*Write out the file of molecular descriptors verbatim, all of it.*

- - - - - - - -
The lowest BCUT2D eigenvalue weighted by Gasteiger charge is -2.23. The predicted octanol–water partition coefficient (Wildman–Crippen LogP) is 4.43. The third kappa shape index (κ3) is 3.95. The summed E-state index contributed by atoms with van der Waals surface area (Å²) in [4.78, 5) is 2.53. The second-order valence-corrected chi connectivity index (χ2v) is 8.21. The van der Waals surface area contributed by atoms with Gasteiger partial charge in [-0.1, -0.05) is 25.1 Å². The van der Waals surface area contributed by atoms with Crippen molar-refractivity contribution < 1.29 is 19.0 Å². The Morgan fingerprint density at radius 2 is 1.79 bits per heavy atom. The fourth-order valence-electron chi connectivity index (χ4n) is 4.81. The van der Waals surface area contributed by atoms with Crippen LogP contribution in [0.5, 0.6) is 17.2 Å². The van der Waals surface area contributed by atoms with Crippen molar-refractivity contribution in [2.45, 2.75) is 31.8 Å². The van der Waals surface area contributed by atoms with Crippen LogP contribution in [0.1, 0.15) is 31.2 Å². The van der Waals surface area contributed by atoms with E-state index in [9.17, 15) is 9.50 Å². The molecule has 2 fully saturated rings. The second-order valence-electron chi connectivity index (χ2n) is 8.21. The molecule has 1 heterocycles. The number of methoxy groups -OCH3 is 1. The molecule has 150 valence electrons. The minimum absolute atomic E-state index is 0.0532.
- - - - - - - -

The lowest BCUT2D eigenvalue weighted by Gasteiger charge is -2.23. The predicted octanol–water partition coefficient (Wildman–Crippen LogP) is 4.43. The third kappa shape index (κ3) is 3.95. The summed E-state index contributed by atoms with van der Waals surface area (Å²) in [4.78, 5) is 2.53. The second-order valence-corrected chi connectivity index (χ2v) is 8.21. The van der Waals surface area contributed by atoms with Gasteiger partial charge in [-0.1, -0.05) is 25.1 Å². The van der Waals surface area contributed by atoms with Crippen molar-refractivity contribution < 1.29 is 19.0 Å². The Morgan fingerprint density at radius 2 is 1.79 bits per heavy atom. The fourth-order valence-electron chi connectivity index (χ4n) is 4.81. The van der Waals surface area contributed by atoms with Crippen LogP contribution in [0.5, 0.6) is 17.2 Å². The van der Waals surface area contributed by atoms with Crippen molar-refractivity contribution in [2.45, 2.75) is 31.8 Å². The van der Waals surface area contributed by atoms with Crippen LogP contribution in [0.1, 0.15) is 31.2 Å². The van der Waals surface area contributed by atoms with E-state index in [9.17, 15) is 9.50 Å². The molecule has 2 fully saturated rings. The second-order valence-electron chi connectivity index (χ2n) is 8.21. The molecule has 1 heterocycles. The number of methoxy groups -OCH3 is 1. The molecule has 150 valence electrons. The minimum absolute atomic E-state index is 0.0532.